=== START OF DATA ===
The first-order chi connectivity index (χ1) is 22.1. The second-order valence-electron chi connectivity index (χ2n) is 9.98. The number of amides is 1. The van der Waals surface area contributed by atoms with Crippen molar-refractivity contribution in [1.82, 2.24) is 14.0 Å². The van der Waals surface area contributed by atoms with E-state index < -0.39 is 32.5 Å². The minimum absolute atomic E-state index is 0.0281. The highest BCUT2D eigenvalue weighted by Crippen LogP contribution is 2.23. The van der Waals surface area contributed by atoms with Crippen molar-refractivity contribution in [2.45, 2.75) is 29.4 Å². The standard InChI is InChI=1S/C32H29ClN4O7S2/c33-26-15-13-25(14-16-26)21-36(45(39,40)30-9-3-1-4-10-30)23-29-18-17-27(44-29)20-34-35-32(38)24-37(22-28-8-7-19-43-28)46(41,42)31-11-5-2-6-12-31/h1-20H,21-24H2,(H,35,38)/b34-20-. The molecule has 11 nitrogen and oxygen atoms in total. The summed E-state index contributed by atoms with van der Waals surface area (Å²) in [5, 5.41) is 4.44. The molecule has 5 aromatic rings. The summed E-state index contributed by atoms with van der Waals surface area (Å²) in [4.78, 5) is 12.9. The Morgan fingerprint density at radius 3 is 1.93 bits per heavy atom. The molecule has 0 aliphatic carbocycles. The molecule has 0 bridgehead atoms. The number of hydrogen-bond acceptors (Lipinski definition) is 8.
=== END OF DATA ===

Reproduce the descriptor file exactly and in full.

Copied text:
The first-order chi connectivity index (χ1) is 22.1. The second-order valence-electron chi connectivity index (χ2n) is 9.98. The number of amides is 1. The van der Waals surface area contributed by atoms with Crippen molar-refractivity contribution in [1.82, 2.24) is 14.0 Å². The van der Waals surface area contributed by atoms with E-state index < -0.39 is 32.5 Å². The minimum absolute atomic E-state index is 0.0281. The highest BCUT2D eigenvalue weighted by Crippen LogP contribution is 2.23. The van der Waals surface area contributed by atoms with Crippen molar-refractivity contribution in [2.45, 2.75) is 29.4 Å². The standard InChI is InChI=1S/C32H29ClN4O7S2/c33-26-15-13-25(14-16-26)21-36(45(39,40)30-9-3-1-4-10-30)23-29-18-17-27(44-29)20-34-35-32(38)24-37(22-28-8-7-19-43-28)46(41,42)31-11-5-2-6-12-31/h1-20H,21-24H2,(H,35,38)/b34-20-. The molecule has 11 nitrogen and oxygen atoms in total. The summed E-state index contributed by atoms with van der Waals surface area (Å²) in [5, 5.41) is 4.44. The molecule has 5 aromatic rings. The summed E-state index contributed by atoms with van der Waals surface area (Å²) in [4.78, 5) is 12.9. The Morgan fingerprint density at radius 3 is 1.93 bits per heavy atom. The molecule has 0 aliphatic carbocycles. The molecule has 0 bridgehead atoms. The number of hydrogen-bond acceptors (Lipinski definition) is 8.